Access to Public Information, Defamation / Reputation
Aécio Neves da Cunha v. Twitter Brasil
Closed Expands Expression
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The U.K. Administrative Appeals Chamber (UTAAC) held that information concerning detention and interrogation policies is of significant public interest and should be disclosed; the public interest in access to diplomatic assurances that detainees would not be tortured outweighs any harm that might flow from disclosure; information concerning the Special Forces and legally privileged communications are exempt; and the personal data exemption is not implicated in a request for non-identifying statistical details.
This case analysis was contributed by Right2Info.org.
The UK All-Party Parliamentary Group (APPG) on Extraordinary Rendition was established in 2005 to examine allegations of U.K. involvement in the U.S. practice of extraordinary rendition in counter-terrorism operations. The APPG filed information requests in 2008 seeking information about the extralegal transfer of detainees for detention and interrogation where there was a risk of torture or cruel, inhuman or degrading treatment. The information requested included (i) information concerning diplomatic assurances between the U.K. and Iraq, Afghanistan and the U.S. on the handling of detainees; (ii) the Detention Practices Review; (iii) the U.K. policy on capture and joint transfer; and (iv) statistics on detainees captured and transferred by the Joint Task Forces.
In the administrative review process, the Ministry of Defense provided only limited information, and denied the bulk of the information requests on cost grounds; as well as on the grounds that the information implicated various exemptions – including for international relations, information concerning Special Forces, legally privileged information, and personal data subject to protection.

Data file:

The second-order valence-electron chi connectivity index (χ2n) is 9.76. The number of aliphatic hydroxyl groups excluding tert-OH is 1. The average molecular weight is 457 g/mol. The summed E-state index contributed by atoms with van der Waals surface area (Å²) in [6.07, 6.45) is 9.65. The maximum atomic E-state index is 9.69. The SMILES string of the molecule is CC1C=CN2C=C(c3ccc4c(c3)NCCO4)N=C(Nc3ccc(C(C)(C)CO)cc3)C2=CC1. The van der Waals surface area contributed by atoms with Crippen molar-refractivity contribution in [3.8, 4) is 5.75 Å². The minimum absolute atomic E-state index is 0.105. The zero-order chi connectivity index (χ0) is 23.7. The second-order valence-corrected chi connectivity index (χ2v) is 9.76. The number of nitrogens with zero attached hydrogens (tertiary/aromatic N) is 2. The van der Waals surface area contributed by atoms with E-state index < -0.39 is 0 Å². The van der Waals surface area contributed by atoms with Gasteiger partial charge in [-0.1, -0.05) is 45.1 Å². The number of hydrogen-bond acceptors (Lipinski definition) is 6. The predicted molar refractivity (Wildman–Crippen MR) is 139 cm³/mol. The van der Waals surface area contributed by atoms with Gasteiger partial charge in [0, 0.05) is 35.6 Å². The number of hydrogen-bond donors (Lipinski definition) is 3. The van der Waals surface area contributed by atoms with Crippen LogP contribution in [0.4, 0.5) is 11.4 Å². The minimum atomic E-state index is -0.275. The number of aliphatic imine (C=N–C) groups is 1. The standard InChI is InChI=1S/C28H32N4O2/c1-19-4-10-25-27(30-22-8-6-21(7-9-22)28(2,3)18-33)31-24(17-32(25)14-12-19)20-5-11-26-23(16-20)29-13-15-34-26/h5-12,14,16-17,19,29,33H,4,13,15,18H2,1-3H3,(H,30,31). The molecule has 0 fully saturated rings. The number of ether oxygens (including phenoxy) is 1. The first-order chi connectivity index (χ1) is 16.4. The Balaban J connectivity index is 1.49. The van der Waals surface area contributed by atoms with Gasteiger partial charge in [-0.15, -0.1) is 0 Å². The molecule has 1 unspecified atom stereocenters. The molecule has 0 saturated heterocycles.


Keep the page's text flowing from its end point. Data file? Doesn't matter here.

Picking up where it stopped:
The appeal followed various decisions by the Information Commissioner. The request was read as a citizen’s request under the U.K.’s Freedom of Information Act (FOIA), not as a request of Members of Parliament or parties to other litigation.
In a public decision supplemented by a closed annex, the Upper Tribunal of the Administrative Appeals Chamber (UTAAC) rejected most of the government’s costs arguments; acknowledged the significant public interest in the information requested; ordered disclosure of some statistical and other information; ordered a further hearing to consider more fully the international relations exemption asserted; and accepted the government’s assertions on the legitimate non-disclosure of information concerning Special Forces and legally privileged information.
The costs question centered on the section in the FOIA that exempts a public authority from complying with an information request where the cost of compliance would exceed £600. The Tribunal ruled that the cost exemption could not belatedly be invoked here because of its prejudicial impact given the government’s delay in raising the exemption and the potential remedy available to the applicant of dividing up the request to satisfy the costs limitation.